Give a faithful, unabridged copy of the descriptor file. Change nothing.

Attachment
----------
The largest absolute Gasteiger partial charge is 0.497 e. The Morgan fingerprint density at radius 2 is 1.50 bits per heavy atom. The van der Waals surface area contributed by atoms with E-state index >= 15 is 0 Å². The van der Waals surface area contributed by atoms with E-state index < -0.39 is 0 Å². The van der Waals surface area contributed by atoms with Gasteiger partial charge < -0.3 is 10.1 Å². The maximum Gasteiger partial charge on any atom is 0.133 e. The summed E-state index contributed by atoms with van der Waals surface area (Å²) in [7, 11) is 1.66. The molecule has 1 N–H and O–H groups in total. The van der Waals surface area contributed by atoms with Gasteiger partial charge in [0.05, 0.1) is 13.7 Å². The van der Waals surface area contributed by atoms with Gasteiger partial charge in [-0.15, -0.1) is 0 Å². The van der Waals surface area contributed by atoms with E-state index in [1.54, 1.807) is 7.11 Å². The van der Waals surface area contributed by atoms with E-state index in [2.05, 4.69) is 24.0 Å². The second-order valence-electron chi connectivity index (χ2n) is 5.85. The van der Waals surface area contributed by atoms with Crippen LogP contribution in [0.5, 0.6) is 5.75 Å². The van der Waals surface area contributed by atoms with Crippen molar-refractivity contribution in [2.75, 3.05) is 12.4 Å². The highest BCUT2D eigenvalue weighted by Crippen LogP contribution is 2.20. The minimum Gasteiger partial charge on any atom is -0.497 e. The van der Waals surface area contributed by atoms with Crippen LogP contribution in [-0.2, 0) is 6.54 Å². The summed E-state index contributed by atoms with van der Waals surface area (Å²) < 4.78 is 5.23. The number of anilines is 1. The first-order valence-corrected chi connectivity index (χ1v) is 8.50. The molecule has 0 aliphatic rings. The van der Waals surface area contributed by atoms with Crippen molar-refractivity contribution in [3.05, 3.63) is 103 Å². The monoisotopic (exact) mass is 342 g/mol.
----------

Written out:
The largest absolute Gasteiger partial charge is 0.497 e. The Morgan fingerprint density at radius 2 is 1.50 bits per heavy atom. The van der Waals surface area contributed by atoms with E-state index >= 15 is 0 Å². The van der Waals surface area contributed by atoms with E-state index < -0.39 is 0 Å². The van der Waals surface area contributed by atoms with Gasteiger partial charge < -0.3 is 10.1 Å². The maximum Gasteiger partial charge on any atom is 0.133 e. The summed E-state index contributed by atoms with van der Waals surface area (Å²) in [7, 11) is 1.66. The molecule has 1 N–H and O–H groups in total. The van der Waals surface area contributed by atoms with Gasteiger partial charge in [0.05, 0.1) is 13.7 Å². The van der Waals surface area contributed by atoms with Gasteiger partial charge in [-0.15, -0.1) is 0 Å². The van der Waals surface area contributed by atoms with E-state index in [1.54, 1.807) is 7.11 Å². The van der Waals surface area contributed by atoms with E-state index in [2.05, 4.69) is 24.0 Å². The second-order valence-electron chi connectivity index (χ2n) is 5.85. The van der Waals surface area contributed by atoms with Crippen LogP contribution in [0.5, 0.6) is 5.75 Å². The van der Waals surface area contributed by atoms with Crippen molar-refractivity contribution in [2.75, 3.05) is 12.4 Å². The highest BCUT2D eigenvalue weighted by Crippen LogP contribution is 2.20. The minimum Gasteiger partial charge on any atom is -0.497 e. The van der Waals surface area contributed by atoms with Crippen LogP contribution in [-0.2, 0) is 6.54 Å². The summed E-state index contributed by atoms with van der Waals surface area (Å²) < 4.78 is 5.23. The number of anilines is 1. The first-order valence-corrected chi connectivity index (χ1v) is 8.50. The molecule has 0 aliphatic rings. The van der Waals surface area contributed by atoms with Crippen molar-refractivity contribution in [3.05, 3.63) is 103 Å². The monoisotopic (exact) mass is 342 g/mol.